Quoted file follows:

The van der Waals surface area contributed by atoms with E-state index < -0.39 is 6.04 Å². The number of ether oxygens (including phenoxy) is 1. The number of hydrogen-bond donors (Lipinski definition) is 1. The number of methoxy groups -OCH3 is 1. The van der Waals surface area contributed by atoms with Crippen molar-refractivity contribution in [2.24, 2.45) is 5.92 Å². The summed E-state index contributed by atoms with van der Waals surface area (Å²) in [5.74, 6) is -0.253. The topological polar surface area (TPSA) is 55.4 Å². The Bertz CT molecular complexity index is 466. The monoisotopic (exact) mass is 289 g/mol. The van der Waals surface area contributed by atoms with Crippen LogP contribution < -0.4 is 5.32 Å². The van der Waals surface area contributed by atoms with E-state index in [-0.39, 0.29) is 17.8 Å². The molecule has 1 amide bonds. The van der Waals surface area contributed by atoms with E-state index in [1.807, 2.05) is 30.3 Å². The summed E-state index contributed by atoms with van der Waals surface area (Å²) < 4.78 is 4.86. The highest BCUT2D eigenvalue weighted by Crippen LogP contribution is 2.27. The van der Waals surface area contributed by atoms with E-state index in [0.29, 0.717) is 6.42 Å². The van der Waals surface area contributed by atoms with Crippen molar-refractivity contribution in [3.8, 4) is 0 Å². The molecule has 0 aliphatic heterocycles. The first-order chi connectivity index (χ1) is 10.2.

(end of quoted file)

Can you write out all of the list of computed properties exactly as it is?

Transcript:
The van der Waals surface area contributed by atoms with E-state index < -0.39 is 6.04 Å². The number of ether oxygens (including phenoxy) is 1. The number of hydrogen-bond donors (Lipinski definition) is 1. The number of methoxy groups -OCH3 is 1. The van der Waals surface area contributed by atoms with Crippen molar-refractivity contribution in [2.24, 2.45) is 5.92 Å². The summed E-state index contributed by atoms with van der Waals surface area (Å²) in [5.74, 6) is -0.253. The topological polar surface area (TPSA) is 55.4 Å². The Bertz CT molecular complexity index is 466. The monoisotopic (exact) mass is 289 g/mol. The van der Waals surface area contributed by atoms with Crippen LogP contribution < -0.4 is 5.32 Å². The van der Waals surface area contributed by atoms with E-state index in [-0.39, 0.29) is 17.8 Å². The molecule has 1 amide bonds. The van der Waals surface area contributed by atoms with E-state index in [1.807, 2.05) is 30.3 Å². The summed E-state index contributed by atoms with van der Waals surface area (Å²) < 4.78 is 4.86. The highest BCUT2D eigenvalue weighted by Crippen LogP contribution is 2.27. The van der Waals surface area contributed by atoms with E-state index in [0.29, 0.717) is 6.42 Å². The van der Waals surface area contributed by atoms with Crippen molar-refractivity contribution in [3.8, 4) is 0 Å². The molecule has 0 aliphatic heterocycles. The first-order chi connectivity index (χ1) is 10.2.